(PhysOrg.com) -- Evatran, a company from Virginia in the US, has developed a working prototype of a plugless induction charger for electric and hybrid vehicles, and demonstrated the system at this week’s Plug In conference in San Jose, California.
To recharge a vehicle’s battery using the system, the vehicle parks at a Plugless Power station over a floor-mounted parking block, which automatically aligns itself with a special adapter fitted to the vehicle and begins charging. There is no flow of electricity between the vehicle and parking block and no plugs or cables.
The system operates by electrical induction, which is the principle behind the electrical transformer. In this process electrical current flowing into a primary source produces a flow of current into a secondary source, without using plugs or cords. Induction charging provides the convenience of wireless “hands-free” charging, but the down side is that power loss during charging can reach 20 percent. Evatron says the system is 80 percent efficient at the moment, but hopes to reach 90 percent efficiency by the time production units are released.
The system has three major components: an adapter fitted on the vehicle, a parking block, which is a long flat pad on the ground underneath the vehicle at the charging station or in the garage, and a control tower plugged into the grid. Essentially, the adapter and parking block form two separated halves of an electrical transformer.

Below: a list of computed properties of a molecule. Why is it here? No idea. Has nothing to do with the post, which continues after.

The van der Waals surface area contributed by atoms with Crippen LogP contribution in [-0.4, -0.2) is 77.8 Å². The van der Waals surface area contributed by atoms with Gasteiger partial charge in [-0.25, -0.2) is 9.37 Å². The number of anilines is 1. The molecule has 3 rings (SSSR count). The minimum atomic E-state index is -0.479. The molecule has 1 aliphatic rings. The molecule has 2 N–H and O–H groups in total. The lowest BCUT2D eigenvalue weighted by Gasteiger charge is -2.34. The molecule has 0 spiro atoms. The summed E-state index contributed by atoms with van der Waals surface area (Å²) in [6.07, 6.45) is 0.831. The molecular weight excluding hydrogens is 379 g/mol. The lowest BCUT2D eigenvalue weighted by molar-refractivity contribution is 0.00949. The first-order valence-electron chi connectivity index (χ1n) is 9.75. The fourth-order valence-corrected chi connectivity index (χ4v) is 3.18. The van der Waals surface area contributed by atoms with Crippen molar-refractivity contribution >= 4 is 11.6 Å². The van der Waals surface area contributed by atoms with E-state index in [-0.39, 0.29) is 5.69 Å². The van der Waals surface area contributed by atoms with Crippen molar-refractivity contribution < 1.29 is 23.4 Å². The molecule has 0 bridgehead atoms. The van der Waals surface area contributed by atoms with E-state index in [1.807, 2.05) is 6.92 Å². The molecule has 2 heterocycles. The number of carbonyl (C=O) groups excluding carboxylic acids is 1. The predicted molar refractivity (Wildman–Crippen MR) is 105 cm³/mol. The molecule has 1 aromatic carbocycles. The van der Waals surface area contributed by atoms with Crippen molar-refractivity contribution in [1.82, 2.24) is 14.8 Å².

The vehicle adapter and parking block both contain metal coils. When a vehicle parks over the block the coils inside the block move under the guidance of magnetic sensors until they are aligned to within 6-8 cm of the coils in the adapter. The tower converts mains electricity into the correct frequency for the charger to use. When the coils are lined up, electricity in the control tower creates a strong magnetic field in the coils in the parking block, and this induces an electrical current to flow in the coils in the vehicle adapter to charge the batteries.
Induction chargers have been used in portable devices such as mobile phones and electric toothbrushes, and for medical implants, but this is the first time such a system has been tried for electric and hybrid vehicles.
A pilot program will run during 2010, and the final version is expected to be released in April next year. Evatron is inviting pioneer electric and hybrid vehicle owners to join in their field trials.
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